I hope you get a chuckle out of this story as it’s just too funny not to share along with the recipe. . .
At Thanksgiving my sister in law and I always plan the forthcoming Christmas meal. Last year we decided that we would try something a little different that year and roast a goose. I had never roasted one before and promptly began researching recipes. I am always in charge of the meal planning and cooking while she does the decorating and table setting.
Wanting to be on top of things and not chance being unable to get a pastured goose around the holidays I promptly ordered one from my local Whole Foods early December and asked my husband to pick it up for us.
In the middle of a busy workday I get a call from my husband. Upon answering comes the bark “PJ, do you know how much this f’ing goose cost?” No dear, how much? “$135, that’s ridiculous and I don’t even like goose.” Hmmm, to my knowledge he’d never eaten goose. Ok dear I replied that is a bit much don’t buy it, we’ll cook something else. “I’m not f’ing taking it back, I’m halfway home. But I’m not eating it.” Now the goose was $7.99 a pound and weighed 14 pounds, it ending up feeding around 8 with a few leftovers. Reasonable if you ask me.
My husband is like a pit bull that got hold of a bone and just won’t let it go sometimes. I had to listen that for the next 2 weeks. I named it the ‘Golden Goose’. Every time the topic of Christmas dinner came up I heard the story again. And again. With embellishments. He complained about having to “drag the goose to Jacksonville.” Really? It rode in the back in a cooler.
The roasted goose turned out splendidly and was raved about by the entire family. The potatoes were incredibly delicious–nice and crisp from cooking in the goose fat. The meat was exceptionally moist and the flavor superb if I must say so myself. I rendered the fat which we used for the next several months to make delights such as goose fat fries and I made stock out of the leftover carcass and froze it for future use.
When I made the goose fat fries a few weeks later he remarked “what did you do different, the fries are even better than usual?” The following March I had made some soup from the goose stock which my husband was raving about wanting to know what was so spectacular about this flavor. Hahaha, I couldn’t help but let him know he was again eating the golden goose–the goose that kept on giving. Now do you see?? I just love it when he realizes I was right. . .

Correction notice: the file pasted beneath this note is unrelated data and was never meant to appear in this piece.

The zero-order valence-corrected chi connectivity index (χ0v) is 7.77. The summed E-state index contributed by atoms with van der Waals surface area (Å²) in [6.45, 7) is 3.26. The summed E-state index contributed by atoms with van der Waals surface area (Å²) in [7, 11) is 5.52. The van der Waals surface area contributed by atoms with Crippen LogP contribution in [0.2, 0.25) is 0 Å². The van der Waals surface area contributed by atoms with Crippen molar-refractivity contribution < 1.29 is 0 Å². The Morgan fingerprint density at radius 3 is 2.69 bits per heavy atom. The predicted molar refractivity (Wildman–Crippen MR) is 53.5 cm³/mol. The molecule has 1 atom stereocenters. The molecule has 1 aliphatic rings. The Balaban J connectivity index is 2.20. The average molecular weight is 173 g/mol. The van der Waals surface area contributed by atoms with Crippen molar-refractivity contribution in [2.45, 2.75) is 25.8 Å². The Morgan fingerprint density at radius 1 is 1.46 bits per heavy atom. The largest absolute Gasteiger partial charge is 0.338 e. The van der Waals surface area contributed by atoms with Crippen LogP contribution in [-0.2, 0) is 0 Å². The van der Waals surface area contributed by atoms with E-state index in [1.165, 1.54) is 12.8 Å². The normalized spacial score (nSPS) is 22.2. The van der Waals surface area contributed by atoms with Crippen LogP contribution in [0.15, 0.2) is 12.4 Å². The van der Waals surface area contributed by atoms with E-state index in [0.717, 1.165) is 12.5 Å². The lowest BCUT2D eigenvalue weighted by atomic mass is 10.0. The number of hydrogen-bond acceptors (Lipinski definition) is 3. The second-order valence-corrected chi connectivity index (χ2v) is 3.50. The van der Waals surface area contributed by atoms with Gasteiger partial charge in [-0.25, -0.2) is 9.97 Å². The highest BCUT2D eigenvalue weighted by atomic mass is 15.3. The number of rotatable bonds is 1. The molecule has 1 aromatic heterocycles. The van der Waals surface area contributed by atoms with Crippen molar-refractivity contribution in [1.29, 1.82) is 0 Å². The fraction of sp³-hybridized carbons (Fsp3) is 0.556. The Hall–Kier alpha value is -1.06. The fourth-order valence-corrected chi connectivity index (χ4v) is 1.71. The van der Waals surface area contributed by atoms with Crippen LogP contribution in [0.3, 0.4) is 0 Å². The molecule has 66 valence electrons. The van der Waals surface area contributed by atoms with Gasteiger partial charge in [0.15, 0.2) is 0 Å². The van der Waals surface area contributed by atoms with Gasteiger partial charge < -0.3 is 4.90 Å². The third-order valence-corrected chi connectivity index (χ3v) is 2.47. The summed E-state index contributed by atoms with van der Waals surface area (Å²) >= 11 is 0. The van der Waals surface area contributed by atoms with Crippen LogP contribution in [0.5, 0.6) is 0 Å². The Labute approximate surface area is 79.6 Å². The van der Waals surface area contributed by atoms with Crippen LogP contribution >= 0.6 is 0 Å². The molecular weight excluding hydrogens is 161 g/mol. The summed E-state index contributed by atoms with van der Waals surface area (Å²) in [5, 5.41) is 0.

If you’re thinking of roasting a goose this holiday try out this recipe from James Beard. I have been a fan of his since the 70’s and the cookbook I’ve had since then is well worn. After searching several recipes I went with his and this wisdom. . .
“There is a great deal of fat on a goose. Therefore it should be roasted slowly and on a rack so that the bird will crisp while the fat drips down into the roasting pan. I like to roast potatoes in the goose fat, for they become rather crispy and thoroughly saturated with flavor. Reserve the fat for future cooking. It can be used for many dishes. I always like to serve a large bowl of watercress with goose. It is so refreshing and seems somehow to offer an appropriate contrast of flavor as well as color.” –James Beard
And here is his recipe: I didn’t change a thing
Recipe & Ingredients
18 pitted prunes that have been soaked in Madeira for 4 days
6 apples, peeled, cored and halved
Nutmeg and lemon slices
Sea salt and freshly ground black pepper
6 potatoes, peeled and quartered lengthwise
Stuff the goose with the prunes and the apples, which have been lightly salted and dusted with a bit of nutmeg. Here and there add a lemon slice. Place the goose on a rack in a rather deep pan, and cover lightly with foil. Roast at 325ºF. At the end of 2 1/2 hours remove the foil and baste with the drippings. Continue roasting till browned and tender. A large goose should take about 3 or 3 1/2 hours to cook.
Add the potatoes to the bottom of the pan 1 hour after the goose is placed in the oven. They will be ready with the goose—delicious, crisp, and rich as can be!